A roadmap for triaging Heartbleed exposures

By Byron Acohido, Last Watchdog

The acute notoriety of Heartbleed is a good thing in this sense: it ought to compel CIOs and CISOs to drill down on developing a roadmap for dealing with exposures that could run very deep.

The most worrisome aspect of Heartbleed arguably is the fact that  this gaping security hole is so pervasively embedded in the fabric of the  commercial Internet.  “There are a few protocols that dominate when it comes to the security and operation of the Internet as a whole, SSL/TLS is one of them.” says TK Keanini, CTO at Lancope.   “Everyone should have seen this coming.”

Companies and organizations ought to be scrambling over the next several days and weeks to triangulate and mitigate potential exposures relating to the wide use of the  OpenSSL encryption protocal recently shown to be dangerously squishy, from a security standpoint, observes  Dr. Mike Lloyd, CTO of RedSeal .  Top of mind should be the spectre of data thieves and cyber spies  hustling to exploit  the Heartbleed flaw in order to exfiltrate sensitive data, especially  private encryption keys, Lloyd says. …more

Heartbleed threat should boost Always On SSL as a best practice



Web site owners who are taking a closer look at their use of the SSL/TSL cryptographic protocols in the aftermath of the disclosure of the Heartbleed bug would be wise to heed the The Online Trust Alliance’s longstanding call to adopt Always On SSL. This best practice calls for using SSL/TLS across the entire website, instead of just the logon page, an all too common practice.

Last Watchdog …more

Über nasty Heartbleed bug exposes fabric of the Internet

By Byron Acohido, Last Watchdog

KINGSTON, Wash. – An über nasty security flaw has arisen from the din to command the attention of the global security community, rightfully so.

The so-called “Heartbleed” flaw represents a path bad guys can use to tap into OpenSSL, the open-source implementation of the SSL and TLS protocols that are used all across the Internet to encrypt sensitive data.

“This is a very serious vulnerability. It allows attackers to see a portion of the contents of memory of the vulnerable server,” says Matt Willems, LogRhythm Labs engineer. “This particular vulnerability still exists in many locations, so changing your password may just mean that the new password is vulnerable.”

John Miller, Security Research Manager at Trustwave, observes that the Heartbeat flaw was spawned when OpenSSL was tweaked more than two years ago. He says it makes sense that criminals took notice prior to good guy researchers at Google and a small security firm, codenomicon, identifying the flaw this week. …more

Why more steps to protect critical infrastructure are needed



(Editor’s note: In this Last Watchdog guest essay, By Lior Frenkel, CEO and co-founder of Waterfall Security Solutions, points out that some level of work is being done to protect industrial controls.)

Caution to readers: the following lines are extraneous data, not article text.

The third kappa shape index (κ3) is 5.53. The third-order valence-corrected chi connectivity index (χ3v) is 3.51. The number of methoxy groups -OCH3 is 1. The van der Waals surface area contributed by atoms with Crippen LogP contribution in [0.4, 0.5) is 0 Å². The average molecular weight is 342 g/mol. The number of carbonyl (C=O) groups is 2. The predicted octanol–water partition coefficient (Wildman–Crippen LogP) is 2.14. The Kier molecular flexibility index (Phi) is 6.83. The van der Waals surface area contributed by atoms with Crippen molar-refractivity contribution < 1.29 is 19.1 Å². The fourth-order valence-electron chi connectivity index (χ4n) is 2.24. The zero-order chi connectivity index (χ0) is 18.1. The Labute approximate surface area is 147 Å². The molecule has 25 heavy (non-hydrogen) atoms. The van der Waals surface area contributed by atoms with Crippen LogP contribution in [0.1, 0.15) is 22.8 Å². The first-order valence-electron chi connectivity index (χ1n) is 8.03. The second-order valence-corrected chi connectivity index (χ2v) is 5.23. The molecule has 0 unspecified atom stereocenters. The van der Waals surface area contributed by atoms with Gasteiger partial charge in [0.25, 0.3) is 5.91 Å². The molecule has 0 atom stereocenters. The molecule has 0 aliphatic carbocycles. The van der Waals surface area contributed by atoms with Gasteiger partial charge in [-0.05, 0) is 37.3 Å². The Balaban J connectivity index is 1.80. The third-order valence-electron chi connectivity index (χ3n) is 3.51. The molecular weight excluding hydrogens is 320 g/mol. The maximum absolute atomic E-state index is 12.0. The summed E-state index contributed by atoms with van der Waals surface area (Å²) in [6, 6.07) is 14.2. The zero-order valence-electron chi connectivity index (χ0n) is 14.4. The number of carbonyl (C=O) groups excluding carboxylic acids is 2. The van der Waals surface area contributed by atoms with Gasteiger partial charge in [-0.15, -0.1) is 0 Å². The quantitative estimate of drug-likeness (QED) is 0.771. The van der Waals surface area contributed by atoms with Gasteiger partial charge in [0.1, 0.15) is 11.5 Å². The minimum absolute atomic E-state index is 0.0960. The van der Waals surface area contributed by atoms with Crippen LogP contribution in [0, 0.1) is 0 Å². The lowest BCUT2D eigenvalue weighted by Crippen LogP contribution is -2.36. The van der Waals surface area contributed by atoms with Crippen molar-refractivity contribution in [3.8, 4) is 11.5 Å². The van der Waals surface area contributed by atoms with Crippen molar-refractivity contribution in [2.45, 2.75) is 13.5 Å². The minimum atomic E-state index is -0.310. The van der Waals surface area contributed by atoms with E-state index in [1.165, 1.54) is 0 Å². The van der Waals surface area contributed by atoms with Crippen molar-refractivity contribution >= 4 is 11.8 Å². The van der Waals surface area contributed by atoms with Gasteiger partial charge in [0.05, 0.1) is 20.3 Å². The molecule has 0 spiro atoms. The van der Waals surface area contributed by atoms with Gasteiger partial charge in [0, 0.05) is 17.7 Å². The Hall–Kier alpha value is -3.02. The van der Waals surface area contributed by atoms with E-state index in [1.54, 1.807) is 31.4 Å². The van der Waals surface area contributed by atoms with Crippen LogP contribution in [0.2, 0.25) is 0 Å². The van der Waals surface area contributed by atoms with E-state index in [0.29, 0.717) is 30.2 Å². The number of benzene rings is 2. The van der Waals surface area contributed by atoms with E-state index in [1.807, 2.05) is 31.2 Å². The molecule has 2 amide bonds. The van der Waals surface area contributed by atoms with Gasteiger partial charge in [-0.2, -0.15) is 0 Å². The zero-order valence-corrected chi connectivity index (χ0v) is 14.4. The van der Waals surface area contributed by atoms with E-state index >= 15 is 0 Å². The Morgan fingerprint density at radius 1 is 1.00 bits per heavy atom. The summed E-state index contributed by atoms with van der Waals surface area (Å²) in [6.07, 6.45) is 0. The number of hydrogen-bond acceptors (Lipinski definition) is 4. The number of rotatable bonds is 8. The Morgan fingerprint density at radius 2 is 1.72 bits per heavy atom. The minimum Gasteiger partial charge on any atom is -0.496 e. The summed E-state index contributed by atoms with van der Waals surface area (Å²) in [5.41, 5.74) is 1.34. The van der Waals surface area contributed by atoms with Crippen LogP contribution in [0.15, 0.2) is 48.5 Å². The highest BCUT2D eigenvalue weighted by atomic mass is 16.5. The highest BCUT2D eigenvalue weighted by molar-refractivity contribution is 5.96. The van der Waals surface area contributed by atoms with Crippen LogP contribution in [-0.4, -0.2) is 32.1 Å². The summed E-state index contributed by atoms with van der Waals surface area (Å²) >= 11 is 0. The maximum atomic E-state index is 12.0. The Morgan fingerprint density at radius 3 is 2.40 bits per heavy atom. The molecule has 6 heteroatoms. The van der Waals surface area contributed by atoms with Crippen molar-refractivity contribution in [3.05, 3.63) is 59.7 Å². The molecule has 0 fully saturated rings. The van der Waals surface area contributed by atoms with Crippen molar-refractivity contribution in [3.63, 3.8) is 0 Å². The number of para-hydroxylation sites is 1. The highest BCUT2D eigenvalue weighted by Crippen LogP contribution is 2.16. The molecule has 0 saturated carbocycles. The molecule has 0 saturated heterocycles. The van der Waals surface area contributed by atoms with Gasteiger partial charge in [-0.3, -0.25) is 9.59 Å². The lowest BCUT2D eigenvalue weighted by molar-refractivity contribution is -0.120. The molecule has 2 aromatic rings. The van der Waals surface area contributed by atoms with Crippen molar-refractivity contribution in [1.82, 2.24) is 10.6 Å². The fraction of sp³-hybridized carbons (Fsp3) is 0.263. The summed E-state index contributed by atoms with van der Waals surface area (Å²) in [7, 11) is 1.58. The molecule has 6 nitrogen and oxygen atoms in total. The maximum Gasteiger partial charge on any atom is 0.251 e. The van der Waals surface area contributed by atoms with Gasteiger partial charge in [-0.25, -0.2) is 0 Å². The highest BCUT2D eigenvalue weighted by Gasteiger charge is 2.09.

By Lior Frenkel, Special to Last Watchdog

Most computers controlling critical infrastructures are protected by IT-style security at best. The problem is that IT-style protections are routinely bested by everyone from Chinese intelligence agencies to hacktivists who adopted …more

Senators blame Target execs for big data breach

By Byron Acohido, Last Watchdog

Target’s top dogs were raked over the coals at a Congressional hearing on Wednesday.

Two Democratic senators criticized Target’s management for not stopping a huge data breach of its systems, citing several missed opportunities to thwart the attack and protect customer data.

Sen. John D. Rockefeller IV, D-West Virg., and Sen. Richard Blumenthal, D-Con., pointed to Target’s failure to heed alerts issued by its expensive new FireEye malware detection systems and blamed its top executives.

“The best technology in the world is useless unless there’s good management,” Blumenthal said. “And here, to be quite blunt, there were multiple warnings from the company’s anti-intrusion software; they were missed by management.” …more

Q&A: Why FireEye alerts failed to stop Target hackers

(courtesy Threat Geek)

(courtesy Threat Geek)

By Byron Acohido, Last Watchdog

KINGSTON, Wash. – Target paid good money to install FireEye’s malware detection technology last year.

FireEye caught the bad guys already inside Target’s network. Alerts were issued – but ignored, according to Bloomberg Businessweek.

Were the tools oversold or poorly implemented? Or was dysfunction in Target management more to blame? LastWatchdog asked Jim Jaeger, Chief Cyber Services Strategist, General Dynamics Fidelis …more

Faked tax returns using stolen Social Security numbers swamp IRS

sh_IRS tax_550pxBy Byron Acohido, Last Watchdog

KINGSTON, Wash. – Fraudsters once again are having a field day using stolen personal data to file bogus tax returns, ripping off billions from the U.S. treasury and setting in motion a huge hassle for victimized citizens.

This crime is so easy to execute that petty thieves and organized crime gangs are doing it at scale. The government has stepped up arrests, but is no where near making a substantive dent, nor creating a meaningful deterrent.

Falsified returns are so easy to cash in because the IRS does not authenticate tax returns or W-2 forms prior to issuing a refund. And all a scammer needs is a name and Social Security Number. He or she can then fabricate a return and route the  refund to an address or bank account he or she controls. Last Watchdog asked iovation’s CTO Scott Waddell for some context: …more